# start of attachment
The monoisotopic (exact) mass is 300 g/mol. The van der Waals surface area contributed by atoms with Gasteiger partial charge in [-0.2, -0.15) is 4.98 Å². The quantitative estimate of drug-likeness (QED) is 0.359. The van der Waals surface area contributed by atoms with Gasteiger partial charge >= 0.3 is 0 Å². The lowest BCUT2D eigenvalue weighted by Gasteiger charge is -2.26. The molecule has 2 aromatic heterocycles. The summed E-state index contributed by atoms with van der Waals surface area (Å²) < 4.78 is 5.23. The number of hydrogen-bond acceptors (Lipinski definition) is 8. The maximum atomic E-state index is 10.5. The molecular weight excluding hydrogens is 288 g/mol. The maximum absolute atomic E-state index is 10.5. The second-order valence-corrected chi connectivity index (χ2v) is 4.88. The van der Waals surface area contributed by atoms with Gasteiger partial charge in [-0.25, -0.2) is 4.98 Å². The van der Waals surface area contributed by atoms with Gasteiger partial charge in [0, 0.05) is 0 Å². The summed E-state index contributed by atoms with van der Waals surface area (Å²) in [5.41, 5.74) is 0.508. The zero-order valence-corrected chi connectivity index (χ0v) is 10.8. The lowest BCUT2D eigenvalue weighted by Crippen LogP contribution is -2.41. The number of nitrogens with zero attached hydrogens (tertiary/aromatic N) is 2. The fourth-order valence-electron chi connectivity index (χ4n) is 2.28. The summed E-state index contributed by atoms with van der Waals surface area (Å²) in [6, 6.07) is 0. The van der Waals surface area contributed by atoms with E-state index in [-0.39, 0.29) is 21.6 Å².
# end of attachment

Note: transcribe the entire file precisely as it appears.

The monoisotopic (exact) mass is 300 g/mol. The van der Waals surface area contributed by atoms with Gasteiger partial charge in [-0.2, -0.15) is 4.98 Å². The quantitative estimate of drug-likeness (QED) is 0.359. The van der Waals surface area contributed by atoms with Gasteiger partial charge >= 0.3 is 0 Å². The lowest BCUT2D eigenvalue weighted by Gasteiger charge is -2.26. The molecule has 2 aromatic heterocycles. The summed E-state index contributed by atoms with van der Waals surface area (Å²) < 4.78 is 5.23. The number of hydrogen-bond acceptors (Lipinski definition) is 8. The maximum atomic E-state index is 10.5. The molecular weight excluding hydrogens is 288 g/mol. The maximum absolute atomic E-state index is 10.5. The second-order valence-corrected chi connectivity index (χ2v) is 4.88. The van der Waals surface area contributed by atoms with Gasteiger partial charge in [-0.25, -0.2) is 4.98 Å². The van der Waals surface area contributed by atoms with Gasteiger partial charge in [0, 0.05) is 0 Å². The summed E-state index contributed by atoms with van der Waals surface area (Å²) in [5.41, 5.74) is 0.508. The zero-order valence-corrected chi connectivity index (χ0v) is 10.8. The lowest BCUT2D eigenvalue weighted by Crippen LogP contribution is -2.41. The number of nitrogens with zero attached hydrogens (tertiary/aromatic N) is 2. The fourth-order valence-electron chi connectivity index (χ4n) is 2.28. The summed E-state index contributed by atoms with van der Waals surface area (Å²) in [6, 6.07) is 0. The van der Waals surface area contributed by atoms with E-state index in [-0.39, 0.29) is 21.6 Å².